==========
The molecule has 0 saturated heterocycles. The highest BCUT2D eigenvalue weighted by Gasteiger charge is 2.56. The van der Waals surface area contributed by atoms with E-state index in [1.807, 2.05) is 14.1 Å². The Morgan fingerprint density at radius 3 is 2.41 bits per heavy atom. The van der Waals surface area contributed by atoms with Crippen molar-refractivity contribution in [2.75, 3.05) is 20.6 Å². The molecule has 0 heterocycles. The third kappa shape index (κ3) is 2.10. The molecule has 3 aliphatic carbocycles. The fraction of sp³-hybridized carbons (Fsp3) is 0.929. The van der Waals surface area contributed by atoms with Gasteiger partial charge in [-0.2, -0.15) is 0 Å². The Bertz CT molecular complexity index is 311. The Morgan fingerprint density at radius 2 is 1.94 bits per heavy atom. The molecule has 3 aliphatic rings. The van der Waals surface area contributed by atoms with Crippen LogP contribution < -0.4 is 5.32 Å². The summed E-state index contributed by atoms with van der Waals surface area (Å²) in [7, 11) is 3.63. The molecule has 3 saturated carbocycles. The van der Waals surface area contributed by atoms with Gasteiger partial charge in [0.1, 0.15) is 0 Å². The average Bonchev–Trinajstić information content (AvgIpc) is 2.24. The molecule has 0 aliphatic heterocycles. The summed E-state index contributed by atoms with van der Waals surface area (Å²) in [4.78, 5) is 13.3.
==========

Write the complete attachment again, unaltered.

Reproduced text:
The molecule has 0 saturated heterocycles. The highest BCUT2D eigenvalue weighted by Gasteiger charge is 2.56. The van der Waals surface area contributed by atoms with E-state index in [1.807, 2.05) is 14.1 Å². The Morgan fingerprint density at radius 3 is 2.41 bits per heavy atom. The van der Waals surface area contributed by atoms with Crippen molar-refractivity contribution in [2.75, 3.05) is 20.6 Å². The molecule has 0 heterocycles. The third kappa shape index (κ3) is 2.10. The molecule has 3 aliphatic carbocycles. The fraction of sp³-hybridized carbons (Fsp3) is 0.929. The van der Waals surface area contributed by atoms with Gasteiger partial charge in [-0.2, -0.15) is 0 Å². The Bertz CT molecular complexity index is 311. The Morgan fingerprint density at radius 2 is 1.94 bits per heavy atom. The molecule has 3 aliphatic rings. The van der Waals surface area contributed by atoms with Crippen LogP contribution < -0.4 is 5.32 Å². The summed E-state index contributed by atoms with van der Waals surface area (Å²) in [7, 11) is 3.63. The molecule has 3 saturated carbocycles. The van der Waals surface area contributed by atoms with Gasteiger partial charge in [0.1, 0.15) is 0 Å². The average Bonchev–Trinajstić information content (AvgIpc) is 2.24. The molecule has 0 aliphatic heterocycles. The summed E-state index contributed by atoms with van der Waals surface area (Å²) in [4.78, 5) is 13.3.